Leaving Dorm Life: Finding Off-Campus Housing

In college there are certain rites of passage: drunken (and regrettable) sexual encounters, the subsequent trips to student health, and then…well. Nevermind.

But at any rate, college is in a lot of ways like a training ground for the real world, and while you can f*ck up quite a bit and emerge virtually unscathed, a wise man once said “Tis better to…” uhh..actually, I’m pretty sure I slept through that class.

If I could remember that quote, it would have been something about learning from the mistakes of others. So in that spirit, here is our guide to leaving the dorm behind and getting your first apartment.

Beware of Crooked Landlords
Despite their regal-sounding title, many landlords are typically less than honorable in their treatment of college students. Maybe it’s their inability to cope with the number of upper-decked toilets they’ve had to clean over the years, but most landlords aren’t willing to provide college students with much more than the basic amenities provided to a prisoner at Guantanamo Bay.

OK, bit of a stretch, but one thing landlords do know is that college students are generally a lazy bunch, and that given a standard “adjustment period”, most students can generally learn to happily co-exist with the mice and vermin sharing their abode.

One thing to watch out for is the creative and liberal attitude landlords take towards keeping your security deposit. This is cash that you pay up front, typically equivalent to one month’s rent, that the landlord gets to keep if there are any “damages” to the apartment when you move out. Since most students are generally pretty lax in reporting anything but major damage (read: vomit on the ceiling), this is where the landlord gets to charge you exorbitant prices to fix all the minor holes and sh*t stains that are invisible to most college students since they’re so used to them. But don’t worry, nothing will get fixed. JP Moneybags will just use your security deposit to fund his summer vacation to Tahiti, only to charge another group of students for the same damages again next year.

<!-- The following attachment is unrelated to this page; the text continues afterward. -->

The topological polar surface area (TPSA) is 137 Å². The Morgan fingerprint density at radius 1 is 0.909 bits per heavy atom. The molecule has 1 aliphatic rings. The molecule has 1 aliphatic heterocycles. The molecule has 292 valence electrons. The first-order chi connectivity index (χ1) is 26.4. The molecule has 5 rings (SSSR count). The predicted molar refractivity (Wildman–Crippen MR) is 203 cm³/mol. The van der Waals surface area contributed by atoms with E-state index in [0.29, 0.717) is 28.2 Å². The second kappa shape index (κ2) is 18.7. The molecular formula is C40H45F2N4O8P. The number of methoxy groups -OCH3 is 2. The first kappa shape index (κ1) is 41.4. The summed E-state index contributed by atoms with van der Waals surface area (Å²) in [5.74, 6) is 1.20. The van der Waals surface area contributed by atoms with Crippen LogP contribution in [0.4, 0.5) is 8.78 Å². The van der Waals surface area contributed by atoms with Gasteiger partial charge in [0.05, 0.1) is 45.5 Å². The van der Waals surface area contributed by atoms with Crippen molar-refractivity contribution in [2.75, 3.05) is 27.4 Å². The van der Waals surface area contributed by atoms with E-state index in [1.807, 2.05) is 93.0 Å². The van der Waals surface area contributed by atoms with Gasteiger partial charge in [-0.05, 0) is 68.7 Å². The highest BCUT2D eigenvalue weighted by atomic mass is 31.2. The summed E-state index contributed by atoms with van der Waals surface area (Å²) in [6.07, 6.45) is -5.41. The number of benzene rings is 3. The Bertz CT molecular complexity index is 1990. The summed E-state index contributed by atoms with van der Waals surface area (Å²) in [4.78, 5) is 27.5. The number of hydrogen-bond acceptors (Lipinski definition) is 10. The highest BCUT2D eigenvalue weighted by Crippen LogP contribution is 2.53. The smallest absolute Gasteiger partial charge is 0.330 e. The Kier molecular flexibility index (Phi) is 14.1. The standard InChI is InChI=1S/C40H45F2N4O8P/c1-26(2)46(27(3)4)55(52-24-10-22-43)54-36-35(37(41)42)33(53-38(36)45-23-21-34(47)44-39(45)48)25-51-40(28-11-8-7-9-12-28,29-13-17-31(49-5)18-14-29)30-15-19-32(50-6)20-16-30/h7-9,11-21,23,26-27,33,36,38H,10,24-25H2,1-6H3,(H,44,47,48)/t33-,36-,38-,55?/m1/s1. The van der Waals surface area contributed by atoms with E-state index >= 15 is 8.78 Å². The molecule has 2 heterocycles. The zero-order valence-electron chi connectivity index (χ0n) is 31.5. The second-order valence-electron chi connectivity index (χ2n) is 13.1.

Life Outside of the Dorm
A major concept in psychology is diffusion of responsibility. You will have a lot of first-hand experience with this concept if you choose to live in a house with more than two people. For some reason, when a group of people live together, it makes it a lot easier to ignore an overflowing trash can or a ringing door bell. One would surmise that the reason for this is because college students don’t like to get laid, but diffusion of responsibility is a curious concept that doesn’t always obey rationality or common sense (see also: Kitty Genovese, the behavior of Philadelphia sports fans, etc.).

Using the Internet also proves to be an interesting experience in a collective living situation. Whereas in dorm living the cost of Internet access is automatically added to your tuition bill, when you live in an apartment, you actually have to order the Internet connection yourself, and pay a bill every month, just like a real adult. Since most college students are usually too lazy to do this, this means one wireless router (or the neighbor’s wireless connection) ends up being split among three or more people, often resulting in painfully slow browsing speeds this side of the Prodigy-era 90’s.

Subletters from Hell
Often times when you sign a year-long lease on an apartment, you will have to find someone to help subsidize your rent over the summer if you’re not going to be living there. This is where subletters come in. These are people looking for cheap, low-commitment, short-term living options. Often posting an ad on Craigslist will yield plenty of students who are in town for a summer job or to take classes.

If you can find a normal, clean and sane individual this usually works out pretty well for both parties involved. The one time I did this, I found that my subletters had left a collection of fake pirate swords and an inflatable bounce house in my basement. I’m not really sure what they were up to that summer, but then again, I don’t think I want to know.

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